Travel.State.Gov > International Parental Child Abduction > Country Information > El Salvador International Parental Child Abduction Information
El Salvador and the United States have been treaty partners under the 1980 Hague Convention on the Civil Aspects of International Child Abduction (Hague Abduction Convention) since June 1, 2007.
For information concerning travel to El Salvador, including information about the location of the U.S. Embassy, the Smart Traveler Enrollment Program, entry/exit requirements, safety and security, crime, medical facilities and health information, traffic safety, road conditions and aviation safety, please see country-specific information for El Salvador.
The U.S. Department of State reports statistics and compliance information for individual countries in the Annual Report on International Parental Child Abduction (IPCA). The report is located here.
The U.S. Department of State serves as the U.S. Central Authority (USCA) for the Hague Abduction Convention. In this capacity, the Department's Bureau of Consular Affairs, Directorate for Overseas Citizens Services, Office of Children's Issues facilitates the submission of applications under the Hague Abduction Convention for the return of, or access to, children located in countries that are U.S. treaty partners, including El Salvador. Parents are strongly encouraged to contact the Department of State for assistance prior to initiating the Hague process directly with the foreign Central Authority.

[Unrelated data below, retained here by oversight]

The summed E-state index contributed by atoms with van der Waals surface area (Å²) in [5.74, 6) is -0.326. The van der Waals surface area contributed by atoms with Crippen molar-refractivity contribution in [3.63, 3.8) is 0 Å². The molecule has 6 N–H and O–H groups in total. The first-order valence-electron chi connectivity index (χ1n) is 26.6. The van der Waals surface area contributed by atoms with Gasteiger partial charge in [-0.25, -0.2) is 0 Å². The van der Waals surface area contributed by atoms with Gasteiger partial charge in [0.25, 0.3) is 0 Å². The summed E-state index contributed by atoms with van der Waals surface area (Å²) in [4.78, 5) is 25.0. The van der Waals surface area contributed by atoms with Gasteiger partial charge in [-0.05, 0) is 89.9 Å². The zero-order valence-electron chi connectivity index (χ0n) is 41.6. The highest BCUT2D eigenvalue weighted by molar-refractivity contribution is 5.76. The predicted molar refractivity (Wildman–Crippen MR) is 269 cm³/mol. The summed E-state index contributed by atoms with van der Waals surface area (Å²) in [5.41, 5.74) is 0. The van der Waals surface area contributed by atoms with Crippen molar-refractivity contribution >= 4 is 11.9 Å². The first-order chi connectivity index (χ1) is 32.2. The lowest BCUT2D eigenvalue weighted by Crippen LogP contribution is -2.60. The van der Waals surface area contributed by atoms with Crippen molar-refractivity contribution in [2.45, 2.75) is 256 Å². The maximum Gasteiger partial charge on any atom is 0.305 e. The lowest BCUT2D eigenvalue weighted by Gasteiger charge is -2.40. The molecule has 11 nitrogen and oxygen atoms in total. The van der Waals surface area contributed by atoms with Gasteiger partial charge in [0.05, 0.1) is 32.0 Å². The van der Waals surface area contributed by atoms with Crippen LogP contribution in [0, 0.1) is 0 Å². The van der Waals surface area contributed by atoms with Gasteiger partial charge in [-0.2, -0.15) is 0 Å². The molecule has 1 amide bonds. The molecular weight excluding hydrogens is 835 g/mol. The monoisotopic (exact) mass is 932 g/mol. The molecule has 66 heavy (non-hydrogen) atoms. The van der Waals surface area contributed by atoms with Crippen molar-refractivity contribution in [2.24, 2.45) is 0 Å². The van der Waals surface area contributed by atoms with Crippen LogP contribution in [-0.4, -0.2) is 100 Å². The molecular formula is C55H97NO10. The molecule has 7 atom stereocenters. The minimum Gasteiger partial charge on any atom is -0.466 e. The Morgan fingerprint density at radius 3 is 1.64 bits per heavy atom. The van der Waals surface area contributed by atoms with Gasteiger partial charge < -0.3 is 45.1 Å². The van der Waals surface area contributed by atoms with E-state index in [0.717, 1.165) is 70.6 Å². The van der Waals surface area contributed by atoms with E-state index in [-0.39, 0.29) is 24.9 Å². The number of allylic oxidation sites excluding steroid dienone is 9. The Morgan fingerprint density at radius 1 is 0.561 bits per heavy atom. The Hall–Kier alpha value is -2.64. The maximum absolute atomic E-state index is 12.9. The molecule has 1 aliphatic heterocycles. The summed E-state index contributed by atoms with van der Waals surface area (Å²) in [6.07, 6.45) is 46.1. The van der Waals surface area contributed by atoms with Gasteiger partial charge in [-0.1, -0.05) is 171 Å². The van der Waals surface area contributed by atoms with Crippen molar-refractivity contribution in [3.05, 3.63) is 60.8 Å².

U.S. Department of State
Bureau of Consular Affairs
Office of Children's
SA-17, 9th Floor
Washington, DC 20522-1709
Outside the United States or Canada: 1-202-501-4444
The El Salvadoran Central Authority for the Hague Abduction Convention is the Procuradur's General de la Republica (PGR). PGR is responsible for carrying out El Salvador's obligations under the Convention and processing Hague Abduction Convention applications.
They can be reached at:
Procuradur's a General de la Republica
Novena Calle Poniente, Torre PGR Centro de Gobierno, San Salvador
Telephone (switchboard): +(503) 2231-9346
To initiate a Hague case for return of, or access to, a child in El Salvador, the left-behind parent must submit a Hague application to the El Salvadoran Central Authority (ECA), either directly to the ECA, or through the U.S. Central Authority (USCA). The USCA is available to answer questions about the Hague application process, to forward a completed application to the PGR, and to subsequently monitor its progress through the foreign administrative and legal processes.
There are no fees for filing Hague applications with either the United States or El Salvador central authorities. After the case is filed and accepted with the ECA, the ECA assigns an attorney to represent the Hague Convention application during the Hague judicial process in El Salvador, at no cost. It is important to note that the attorney does not represent either parent's interests; rather, the attorney represents the Hague Convention application. However, the parent(s) may be responsible for additional costs, including but not limited to airplane tickets for court appearances and for the return of the child, if so ordered.
A parent or legal guardian may file an application under the Hague Abduction Convention for return to the United States of a child abducted to, or wrongfully retained in, El Salvador. The U.S. Department of State can assist parents living in the United States to understand whether the Convention is an available civil remedy and can provide information on the process for submitting a Hague application.